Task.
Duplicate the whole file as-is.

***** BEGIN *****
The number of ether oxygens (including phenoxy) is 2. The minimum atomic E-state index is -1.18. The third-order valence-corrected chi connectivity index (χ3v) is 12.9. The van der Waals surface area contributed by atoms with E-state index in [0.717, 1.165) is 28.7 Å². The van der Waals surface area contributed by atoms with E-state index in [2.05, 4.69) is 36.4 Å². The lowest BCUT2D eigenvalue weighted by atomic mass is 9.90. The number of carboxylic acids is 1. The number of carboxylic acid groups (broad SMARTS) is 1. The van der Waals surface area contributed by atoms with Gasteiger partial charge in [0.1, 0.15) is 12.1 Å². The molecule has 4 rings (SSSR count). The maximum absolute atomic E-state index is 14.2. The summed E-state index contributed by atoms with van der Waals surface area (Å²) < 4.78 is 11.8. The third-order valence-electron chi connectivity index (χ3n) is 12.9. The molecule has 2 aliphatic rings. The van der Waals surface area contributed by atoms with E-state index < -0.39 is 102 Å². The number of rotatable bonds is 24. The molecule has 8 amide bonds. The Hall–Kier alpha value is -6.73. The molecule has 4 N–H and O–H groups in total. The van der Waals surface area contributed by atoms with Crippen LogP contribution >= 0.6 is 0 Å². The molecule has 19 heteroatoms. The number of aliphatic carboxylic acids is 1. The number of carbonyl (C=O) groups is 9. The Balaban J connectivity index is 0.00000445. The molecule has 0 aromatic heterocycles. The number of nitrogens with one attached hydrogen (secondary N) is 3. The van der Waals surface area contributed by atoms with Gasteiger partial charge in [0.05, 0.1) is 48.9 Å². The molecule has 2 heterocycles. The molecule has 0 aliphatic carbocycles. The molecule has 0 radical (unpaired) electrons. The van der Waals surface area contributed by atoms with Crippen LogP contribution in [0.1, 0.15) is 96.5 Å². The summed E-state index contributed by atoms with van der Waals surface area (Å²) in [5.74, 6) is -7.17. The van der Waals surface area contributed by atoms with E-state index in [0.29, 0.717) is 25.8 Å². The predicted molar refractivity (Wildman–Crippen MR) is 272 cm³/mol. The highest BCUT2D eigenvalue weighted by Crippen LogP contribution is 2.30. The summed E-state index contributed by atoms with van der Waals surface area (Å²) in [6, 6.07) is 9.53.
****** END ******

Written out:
The number of ether oxygens (including phenoxy) is 2. The minimum atomic E-state index is -1.18. The third-order valence-corrected chi connectivity index (χ3v) is 12.9. The van der Waals surface area contributed by atoms with E-state index in [0.717, 1.165) is 28.7 Å². The van der Waals surface area contributed by atoms with E-state index in [2.05, 4.69) is 36.4 Å². The lowest BCUT2D eigenvalue weighted by atomic mass is 9.90. The number of carboxylic acids is 1. The number of carboxylic acid groups (broad SMARTS) is 1. The van der Waals surface area contributed by atoms with Gasteiger partial charge in [0.1, 0.15) is 12.1 Å². The molecule has 4 rings (SSSR count). The maximum absolute atomic E-state index is 14.2. The summed E-state index contributed by atoms with van der Waals surface area (Å²) < 4.78 is 11.8. The third-order valence-electron chi connectivity index (χ3n) is 12.9. The molecule has 2 aliphatic rings. The van der Waals surface area contributed by atoms with E-state index < -0.39 is 102 Å². The number of rotatable bonds is 24. The molecule has 8 amide bonds. The Hall–Kier alpha value is -6.73. The molecule has 4 N–H and O–H groups in total. The van der Waals surface area contributed by atoms with Crippen LogP contribution >= 0.6 is 0 Å². The molecule has 19 heteroatoms. The number of aliphatic carboxylic acids is 1. The number of carbonyl (C=O) groups is 9. The Balaban J connectivity index is 0.00000445. The molecule has 0 aromatic heterocycles. The number of nitrogens with one attached hydrogen (secondary N) is 3. The van der Waals surface area contributed by atoms with Gasteiger partial charge in [0.05, 0.1) is 48.9 Å². The molecule has 2 heterocycles. The molecule has 0 aliphatic carbocycles. The molecule has 0 radical (unpaired) electrons. The van der Waals surface area contributed by atoms with Crippen LogP contribution in [0.1, 0.15) is 96.5 Å². The summed E-state index contributed by atoms with van der Waals surface area (Å²) in [5.74, 6) is -7.17. The van der Waals surface area contributed by atoms with E-state index in [0.29, 0.717) is 25.8 Å². The predicted molar refractivity (Wildman–Crippen MR) is 272 cm³/mol. The highest BCUT2D eigenvalue weighted by Crippen LogP contribution is 2.30. The summed E-state index contributed by atoms with van der Waals surface area (Å²) in [6, 6.07) is 9.53.